“We can see who’s really responsible for this event, this whole tragedy.”
Later in the day, however, a spokesman for the prosecutor’s office said the TSB report does not change anything about the police evidence that was already evaluated by the Crown. Therefore, proceedings are expected to move ahead.
The TSB report, the first comprehensive account of the derailment released to the public, identified 18 contributing factors it says led to the crash.
Among the factors, the TSB said Harding applied an insufficient number of hand brakes on the train and conducted an inadequate test before he left the convoy unattended for the night.
Attorney Thomas Walsh, who represents Harding, said his client’s actions amounted to “human error,” not “wanton and reckless disregard,” which he added was necessary for a criminal-negligence conviction.
He also pointed to the TSB’s findings on Transport Canada and the MMA.
The TSB report concluded that the railway did not thoroughly identify security risks, nor did it have a functioning safety management system — both contributing factors to the crash.
|Posted on August 31, 2014 at 11:45 AM||comments (0)|
CLEVELAND, August 27 — Active and retired railroad employees covered under The Railroad Employees’ National Health and Welfare Plan may be eligible for Life and Accidental Death and Dismemberment (AD&D) benefits from MetLife.
For eligible active employees covered by the above policy, the death benefit is $20,000, and there may be an additional AD&D benefit that could pay up to $16,000, should circumstances permit. For eligible retired employees, the death benefit is $2,000.
Most employees filled out a designated beneficiary form when they began work for a participating railroad and MetLife urges employees and retirees to keep this form with their other important papers.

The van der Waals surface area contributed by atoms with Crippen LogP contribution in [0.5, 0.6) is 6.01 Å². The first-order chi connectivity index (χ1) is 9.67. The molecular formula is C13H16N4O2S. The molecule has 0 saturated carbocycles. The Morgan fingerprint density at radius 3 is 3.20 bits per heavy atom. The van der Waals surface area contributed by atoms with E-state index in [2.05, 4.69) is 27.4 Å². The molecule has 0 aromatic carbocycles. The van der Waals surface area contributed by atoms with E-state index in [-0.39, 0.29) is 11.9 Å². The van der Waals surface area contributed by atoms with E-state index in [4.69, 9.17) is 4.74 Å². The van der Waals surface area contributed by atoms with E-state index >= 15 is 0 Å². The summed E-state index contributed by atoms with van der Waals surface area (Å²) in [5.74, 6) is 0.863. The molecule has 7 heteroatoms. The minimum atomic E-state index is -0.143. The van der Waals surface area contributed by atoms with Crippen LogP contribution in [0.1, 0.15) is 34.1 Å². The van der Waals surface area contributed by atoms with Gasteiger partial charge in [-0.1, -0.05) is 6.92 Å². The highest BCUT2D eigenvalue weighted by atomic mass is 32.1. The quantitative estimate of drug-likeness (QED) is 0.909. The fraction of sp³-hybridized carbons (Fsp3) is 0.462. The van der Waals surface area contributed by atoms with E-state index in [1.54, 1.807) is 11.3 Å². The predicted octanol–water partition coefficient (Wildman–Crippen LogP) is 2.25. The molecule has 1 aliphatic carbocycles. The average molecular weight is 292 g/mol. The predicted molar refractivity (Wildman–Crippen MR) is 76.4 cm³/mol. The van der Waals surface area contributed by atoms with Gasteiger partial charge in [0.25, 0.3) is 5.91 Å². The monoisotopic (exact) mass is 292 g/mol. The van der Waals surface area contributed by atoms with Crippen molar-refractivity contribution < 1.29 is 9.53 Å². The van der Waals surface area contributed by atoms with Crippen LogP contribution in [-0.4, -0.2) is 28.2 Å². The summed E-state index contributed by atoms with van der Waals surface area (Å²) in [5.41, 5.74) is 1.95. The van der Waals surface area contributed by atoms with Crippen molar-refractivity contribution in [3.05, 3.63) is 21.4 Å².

If you need to update your beneficiary form, or if there is doubt as to whom you designated, it is recommended that you complete a new form and send it to MetLife. A beneficiary form, as well as a copy of the full summary plan description book, can be found at www.yourtracktohealth.com.
Select “Life” in the gray box at the bottom of the page, then select “Railroad National Plan.” You can also obtain information about this benefit by calling MetLife at (800) 310-7770.
This is a very important benefit for all eligible active and retired railroad employees covered under the national health and welfare plans, although many employees, especially retired employees, may not be fully aware of it.
BLET members are asked to post this notice at appropriate work locations on their property and remind all retirees with whom you may come in contact that they should contact MetLife to inquire about their eligibility for the $2,000 death benefit.
Widowed spouses and children may also be due life insurance benefits if the deceased spouse or parent was eligible for the insurance, but the family members were unaware of the coverage.
The insurance policies were originally issued by Travelers Insurance Company, but MetLife began administering the program in 1995.
To file a claim, a potential beneficiary must be able to provide the name, birth date, Social Security number and death certificate of the worker, as well as the name of the railroad company for whom the deceased worked.
If you should have any questions regarding this benefit or your possible eligibility for same, then please contact MetLife at (800) 310-7770.
|Posted on August 31, 2014 at 11:40 AM||comments (0)|
CLEVELAND, August 28 — Chance Jason Gober, 40, a member of BLET Division 182 (North Little Rock, Ark.), was killed in the line of duty on August 17, 2014.
He was one of two crew members killed when two Union Pacific trains collided head on near the town of Hoxie, Ark. Brother Gober was born on November 12, 1973, in Sacramento, Calif. He is survived by his wife and three sons.
After serving his country in the United States Navy, Brother Gober hired out with the Union Pacific Railroad on March 30, 1998. He earned promotion to locomotive engineer on March 21, 2003, and joined the BLET on September 1, 2006.
Brother Gober loved hunting, fishing, camping and spending time with his children. He also enjoyed playing and coaching baseball. He watched and coached his sons in Little League for many years.
He is survived by his wife, Heather Glass Gober; sons, Zach Gober, 21, and his wife, Ashley, Jack Gober, 12, and Clay Gober, 10; mother and step-father, Carole and Jimmy Mullins; brother, Dustin Gober; sister, Jennifer Wells; grandmother, Jean Owen; and grandchild, Bentley Gober.